Modernism in Late-Mao China Architecture for Foreign Affairs in Beijing, Guangzhou and Overseas, 1969–1976
This book investigates the architectural history of China in the Mao era (1949–1976), focusing on the rise of modernism in the last seven years of the Cultural Revolution from 1969 to 1976. It highlights the new architecture of this period, exemplified by three clusters of buildings for foreign affairs, namely buildings for foreign diplomacy in Beijing, buildings for foreign trade in Guangzhou and China’s foreign aid projects overseas.
The emergence of new architecture in the early 1970s is closely associated with China’s political and diplomatic shift of the time, from a radical emphasis on ideological struggle to a dynamic balance between leftist ideology and pragmatic concerns. In this context, China’s relations with the West quickly improved, culminating with American president Richard Nixon’s visit to China in 1972. The increasing foreign affairs brought new opportunities to Chinese architects who referenced both Western modernism and Chinese architectural traditions to create a new version of Chinese modernism. The book brings dimensions of form, politics and knowledge to the analysis of architecture, to construct an understanding of architectural design as an aesthetic, political and intellectual practice.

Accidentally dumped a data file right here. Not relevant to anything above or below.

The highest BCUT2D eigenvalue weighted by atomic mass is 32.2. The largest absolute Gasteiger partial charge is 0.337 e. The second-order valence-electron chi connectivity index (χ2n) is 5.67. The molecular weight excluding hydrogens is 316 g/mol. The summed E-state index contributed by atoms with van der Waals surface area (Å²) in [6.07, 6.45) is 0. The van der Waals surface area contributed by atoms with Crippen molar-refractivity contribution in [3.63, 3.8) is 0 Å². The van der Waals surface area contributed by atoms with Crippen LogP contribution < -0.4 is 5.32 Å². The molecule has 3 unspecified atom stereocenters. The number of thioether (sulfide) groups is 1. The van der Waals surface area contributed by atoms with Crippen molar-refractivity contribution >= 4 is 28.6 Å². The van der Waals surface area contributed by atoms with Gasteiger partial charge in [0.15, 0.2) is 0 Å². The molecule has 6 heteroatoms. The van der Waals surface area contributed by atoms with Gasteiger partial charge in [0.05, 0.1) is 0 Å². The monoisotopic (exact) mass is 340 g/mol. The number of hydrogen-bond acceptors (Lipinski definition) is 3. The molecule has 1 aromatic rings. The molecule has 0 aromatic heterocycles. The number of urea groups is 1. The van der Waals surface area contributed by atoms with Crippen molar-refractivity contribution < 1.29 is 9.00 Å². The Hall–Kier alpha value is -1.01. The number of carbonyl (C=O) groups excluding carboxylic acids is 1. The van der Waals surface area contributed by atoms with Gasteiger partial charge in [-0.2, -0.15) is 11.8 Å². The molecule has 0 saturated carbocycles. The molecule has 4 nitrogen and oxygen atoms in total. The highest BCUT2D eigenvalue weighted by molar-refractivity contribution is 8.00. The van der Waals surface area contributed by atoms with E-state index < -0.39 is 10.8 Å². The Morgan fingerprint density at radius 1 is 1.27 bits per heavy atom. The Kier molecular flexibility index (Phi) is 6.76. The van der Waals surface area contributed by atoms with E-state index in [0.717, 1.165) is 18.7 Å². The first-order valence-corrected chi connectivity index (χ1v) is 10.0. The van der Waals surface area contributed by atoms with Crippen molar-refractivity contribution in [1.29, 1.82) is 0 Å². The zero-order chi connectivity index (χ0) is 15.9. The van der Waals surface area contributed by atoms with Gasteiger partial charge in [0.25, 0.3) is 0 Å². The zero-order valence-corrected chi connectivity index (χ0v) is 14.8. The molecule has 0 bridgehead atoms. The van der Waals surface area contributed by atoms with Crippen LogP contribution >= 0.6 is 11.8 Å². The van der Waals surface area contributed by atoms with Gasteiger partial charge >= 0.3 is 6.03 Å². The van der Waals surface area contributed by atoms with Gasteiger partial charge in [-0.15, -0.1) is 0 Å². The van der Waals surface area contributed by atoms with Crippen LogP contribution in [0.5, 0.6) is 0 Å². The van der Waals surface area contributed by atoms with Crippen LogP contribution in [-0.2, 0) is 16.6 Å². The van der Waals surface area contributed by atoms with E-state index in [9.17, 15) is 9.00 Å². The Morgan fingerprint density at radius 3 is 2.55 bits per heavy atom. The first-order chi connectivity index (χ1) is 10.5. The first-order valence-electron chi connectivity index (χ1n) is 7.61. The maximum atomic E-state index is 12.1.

Modernism in Late-Mao China will be an enriching and useful reference for students and scholars who are interested in the global architectural history of the twentieth century, especially Cold War modernism.
List of Figures
List of Tables
Preface (by Jianfei Zhu)
Chapter 1: Introduction
Chapter 2: Rethinking Modernism: Form, Knowledge and Politics
Chapter 3: Political Ideology and Architectural Discourse in Mao’s China
Chapter 4: Chinese Modernism in the 1950s and the 1960s
Chapter 5: Diplomatic Buildings in the 1970s Beijing
Chapter 6: Foreign Trade Buildings in the 1970s Guangzhou
Chapter 7: China’s Foreign Aid Architecture, 1964-1976
Chapter 8: Conclusion